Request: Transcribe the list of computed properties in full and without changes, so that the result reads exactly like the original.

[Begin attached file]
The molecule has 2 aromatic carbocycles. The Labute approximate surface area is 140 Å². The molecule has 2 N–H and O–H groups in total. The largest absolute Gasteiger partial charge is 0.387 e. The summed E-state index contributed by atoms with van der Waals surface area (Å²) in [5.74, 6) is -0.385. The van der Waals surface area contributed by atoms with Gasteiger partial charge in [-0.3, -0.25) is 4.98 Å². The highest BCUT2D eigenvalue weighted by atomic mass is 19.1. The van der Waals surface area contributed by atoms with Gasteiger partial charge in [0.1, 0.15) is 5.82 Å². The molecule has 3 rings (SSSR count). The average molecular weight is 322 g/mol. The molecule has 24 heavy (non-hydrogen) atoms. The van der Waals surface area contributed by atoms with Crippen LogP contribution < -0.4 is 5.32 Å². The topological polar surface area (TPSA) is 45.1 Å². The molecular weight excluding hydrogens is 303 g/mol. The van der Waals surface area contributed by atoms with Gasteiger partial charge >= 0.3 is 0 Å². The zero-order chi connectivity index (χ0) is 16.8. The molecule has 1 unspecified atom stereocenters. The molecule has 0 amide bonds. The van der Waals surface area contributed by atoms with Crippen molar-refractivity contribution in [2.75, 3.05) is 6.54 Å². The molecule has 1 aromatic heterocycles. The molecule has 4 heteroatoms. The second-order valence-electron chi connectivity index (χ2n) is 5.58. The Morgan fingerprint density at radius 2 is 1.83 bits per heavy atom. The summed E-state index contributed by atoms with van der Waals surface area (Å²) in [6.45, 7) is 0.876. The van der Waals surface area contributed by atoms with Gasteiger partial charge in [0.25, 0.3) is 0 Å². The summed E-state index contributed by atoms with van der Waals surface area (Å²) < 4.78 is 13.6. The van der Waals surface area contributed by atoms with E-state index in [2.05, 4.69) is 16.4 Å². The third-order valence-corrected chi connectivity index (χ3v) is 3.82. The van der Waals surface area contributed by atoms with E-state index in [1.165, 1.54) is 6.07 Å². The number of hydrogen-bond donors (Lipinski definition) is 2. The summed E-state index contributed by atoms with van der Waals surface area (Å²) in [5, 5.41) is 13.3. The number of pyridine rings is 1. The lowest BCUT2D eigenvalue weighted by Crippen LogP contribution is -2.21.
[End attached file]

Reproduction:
The molecule has 2 aromatic carbocycles. The Labute approximate surface area is 140 Å². The molecule has 2 N–H and O–H groups in total. The largest absolute Gasteiger partial charge is 0.387 e. The summed E-state index contributed by atoms with van der Waals surface area (Å²) in [5.74, 6) is -0.385. The van der Waals surface area contributed by atoms with Gasteiger partial charge in [-0.3, -0.25) is 4.98 Å². The highest BCUT2D eigenvalue weighted by atomic mass is 19.1. The van der Waals surface area contributed by atoms with Gasteiger partial charge in [0.1, 0.15) is 5.82 Å². The molecule has 3 rings (SSSR count). The average molecular weight is 322 g/mol. The molecule has 24 heavy (non-hydrogen) atoms. The van der Waals surface area contributed by atoms with Crippen LogP contribution < -0.4 is 5.32 Å². The topological polar surface area (TPSA) is 45.1 Å². The molecular weight excluding hydrogens is 303 g/mol. The van der Waals surface area contributed by atoms with Gasteiger partial charge >= 0.3 is 0 Å². The zero-order chi connectivity index (χ0) is 16.8. The molecule has 1 unspecified atom stereocenters. The molecule has 0 amide bonds. The van der Waals surface area contributed by atoms with Crippen molar-refractivity contribution in [2.75, 3.05) is 6.54 Å². The molecule has 1 aromatic heterocycles. The molecule has 4 heteroatoms. The second-order valence-electron chi connectivity index (χ2n) is 5.58. The Morgan fingerprint density at radius 2 is 1.83 bits per heavy atom. The summed E-state index contributed by atoms with van der Waals surface area (Å²) in [6.45, 7) is 0.876. The van der Waals surface area contributed by atoms with Gasteiger partial charge in [0.25, 0.3) is 0 Å². The summed E-state index contributed by atoms with van der Waals surface area (Å²) < 4.78 is 13.6. The van der Waals surface area contributed by atoms with E-state index in [2.05, 4.69) is 16.4 Å². The third-order valence-corrected chi connectivity index (χ3v) is 3.82. The van der Waals surface area contributed by atoms with E-state index in [1.165, 1.54) is 6.07 Å². The number of hydrogen-bond donors (Lipinski definition) is 2. The summed E-state index contributed by atoms with van der Waals surface area (Å²) in [5, 5.41) is 13.3. The number of pyridine rings is 1. The lowest BCUT2D eigenvalue weighted by Crippen LogP contribution is -2.21.